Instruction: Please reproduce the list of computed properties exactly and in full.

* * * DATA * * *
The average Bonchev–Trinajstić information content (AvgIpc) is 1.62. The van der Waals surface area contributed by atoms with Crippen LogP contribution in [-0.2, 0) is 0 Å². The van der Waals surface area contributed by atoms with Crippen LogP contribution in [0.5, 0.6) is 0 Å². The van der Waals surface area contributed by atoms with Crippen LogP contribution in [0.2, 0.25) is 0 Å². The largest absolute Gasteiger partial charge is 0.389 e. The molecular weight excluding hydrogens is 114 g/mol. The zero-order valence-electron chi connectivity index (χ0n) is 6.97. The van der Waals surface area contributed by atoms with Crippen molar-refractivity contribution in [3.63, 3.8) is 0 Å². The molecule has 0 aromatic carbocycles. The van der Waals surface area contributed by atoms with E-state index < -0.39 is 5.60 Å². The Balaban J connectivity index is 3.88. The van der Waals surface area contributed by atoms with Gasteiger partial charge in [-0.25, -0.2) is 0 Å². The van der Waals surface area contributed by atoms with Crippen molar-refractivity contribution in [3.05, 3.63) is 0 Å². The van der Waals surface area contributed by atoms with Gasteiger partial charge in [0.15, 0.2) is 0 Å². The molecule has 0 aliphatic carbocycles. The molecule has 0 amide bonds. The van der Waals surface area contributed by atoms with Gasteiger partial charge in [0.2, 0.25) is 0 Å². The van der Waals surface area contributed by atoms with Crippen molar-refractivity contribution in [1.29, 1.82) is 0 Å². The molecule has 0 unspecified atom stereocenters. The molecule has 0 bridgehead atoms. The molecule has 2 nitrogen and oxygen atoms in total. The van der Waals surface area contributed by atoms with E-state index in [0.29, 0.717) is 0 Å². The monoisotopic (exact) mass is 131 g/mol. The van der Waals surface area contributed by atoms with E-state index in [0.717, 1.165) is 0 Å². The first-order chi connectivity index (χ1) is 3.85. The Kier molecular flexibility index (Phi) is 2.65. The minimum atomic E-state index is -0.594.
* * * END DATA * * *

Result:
The average Bonchev–Trinajstić information content (AvgIpc) is 1.62. The van der Waals surface area contributed by atoms with Crippen LogP contribution in [-0.2, 0) is 0 Å². The van der Waals surface area contributed by atoms with Crippen LogP contribution in [0.5, 0.6) is 0 Å². The van der Waals surface area contributed by atoms with Crippen LogP contribution in [0.2, 0.25) is 0 Å². The largest absolute Gasteiger partial charge is 0.389 e. The molecular weight excluding hydrogens is 114 g/mol. The zero-order valence-electron chi connectivity index (χ0n) is 6.97. The van der Waals surface area contributed by atoms with Crippen molar-refractivity contribution in [3.63, 3.8) is 0 Å². The molecule has 0 aromatic carbocycles. The van der Waals surface area contributed by atoms with E-state index < -0.39 is 5.60 Å². The Balaban J connectivity index is 3.88. The van der Waals surface area contributed by atoms with Gasteiger partial charge in [-0.25, -0.2) is 0 Å². The van der Waals surface area contributed by atoms with Crippen molar-refractivity contribution in [3.05, 3.63) is 0 Å². The van der Waals surface area contributed by atoms with Gasteiger partial charge in [0.15, 0.2) is 0 Å². The molecule has 0 aliphatic carbocycles. The molecule has 0 amide bonds. The van der Waals surface area contributed by atoms with Gasteiger partial charge in [0.2, 0.25) is 0 Å². The van der Waals surface area contributed by atoms with Crippen molar-refractivity contribution in [1.29, 1.82) is 0 Å². The molecule has 0 unspecified atom stereocenters. The molecule has 0 bridgehead atoms. The molecule has 2 nitrogen and oxygen atoms in total. The van der Waals surface area contributed by atoms with E-state index in [0.29, 0.717) is 0 Å². The monoisotopic (exact) mass is 131 g/mol. The van der Waals surface area contributed by atoms with E-state index in [0.717, 1.165) is 0 Å². The first-order chi connectivity index (χ1) is 3.85. The Kier molecular flexibility index (Phi) is 2.65. The minimum atomic E-state index is -0.594.